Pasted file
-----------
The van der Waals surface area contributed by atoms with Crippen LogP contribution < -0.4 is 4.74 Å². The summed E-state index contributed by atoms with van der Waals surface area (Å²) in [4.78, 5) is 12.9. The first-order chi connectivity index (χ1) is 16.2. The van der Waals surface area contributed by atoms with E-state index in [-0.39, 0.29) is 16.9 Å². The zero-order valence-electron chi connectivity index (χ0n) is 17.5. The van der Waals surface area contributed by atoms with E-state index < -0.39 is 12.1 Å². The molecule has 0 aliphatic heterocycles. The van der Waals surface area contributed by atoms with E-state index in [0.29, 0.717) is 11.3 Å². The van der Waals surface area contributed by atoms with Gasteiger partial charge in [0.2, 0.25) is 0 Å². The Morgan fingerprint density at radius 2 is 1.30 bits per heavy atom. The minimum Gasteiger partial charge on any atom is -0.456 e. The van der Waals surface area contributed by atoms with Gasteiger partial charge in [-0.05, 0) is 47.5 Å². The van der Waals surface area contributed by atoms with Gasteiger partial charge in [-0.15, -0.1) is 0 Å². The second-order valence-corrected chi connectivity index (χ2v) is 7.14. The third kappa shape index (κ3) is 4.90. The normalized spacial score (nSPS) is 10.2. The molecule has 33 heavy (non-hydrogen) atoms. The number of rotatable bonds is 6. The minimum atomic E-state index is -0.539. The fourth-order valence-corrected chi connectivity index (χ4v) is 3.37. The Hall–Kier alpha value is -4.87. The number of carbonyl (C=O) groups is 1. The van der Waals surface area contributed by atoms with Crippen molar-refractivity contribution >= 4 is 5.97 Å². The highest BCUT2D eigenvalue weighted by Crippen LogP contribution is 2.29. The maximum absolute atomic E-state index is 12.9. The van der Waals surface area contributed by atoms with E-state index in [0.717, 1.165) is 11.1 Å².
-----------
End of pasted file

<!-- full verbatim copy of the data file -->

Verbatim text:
The van der Waals surface area contributed by atoms with Crippen LogP contribution < -0.4 is 4.74 Å². The summed E-state index contributed by atoms with van der Waals surface area (Å²) in [4.78, 5) is 12.9. The first-order chi connectivity index (χ1) is 16.2. The van der Waals surface area contributed by atoms with E-state index in [-0.39, 0.29) is 16.9 Å². The zero-order valence-electron chi connectivity index (χ0n) is 17.5. The van der Waals surface area contributed by atoms with E-state index < -0.39 is 12.1 Å². The molecule has 0 aliphatic heterocycles. The van der Waals surface area contributed by atoms with E-state index in [0.29, 0.717) is 11.3 Å². The van der Waals surface area contributed by atoms with Gasteiger partial charge in [0.2, 0.25) is 0 Å². The Morgan fingerprint density at radius 2 is 1.30 bits per heavy atom. The minimum Gasteiger partial charge on any atom is -0.456 e. The van der Waals surface area contributed by atoms with Gasteiger partial charge in [-0.05, 0) is 47.5 Å². The van der Waals surface area contributed by atoms with Gasteiger partial charge in [-0.15, -0.1) is 0 Å². The second-order valence-corrected chi connectivity index (χ2v) is 7.14. The third kappa shape index (κ3) is 4.90. The normalized spacial score (nSPS) is 10.2. The molecule has 33 heavy (non-hydrogen) atoms. The number of rotatable bonds is 6. The minimum atomic E-state index is -0.539. The fourth-order valence-corrected chi connectivity index (χ4v) is 3.37. The Hall–Kier alpha value is -4.87. The number of carbonyl (C=O) groups is 1. The van der Waals surface area contributed by atoms with Crippen molar-refractivity contribution >= 4 is 5.97 Å². The highest BCUT2D eigenvalue weighted by Crippen LogP contribution is 2.29. The maximum absolute atomic E-state index is 12.9. The van der Waals surface area contributed by atoms with E-state index in [0.717, 1.165) is 11.1 Å².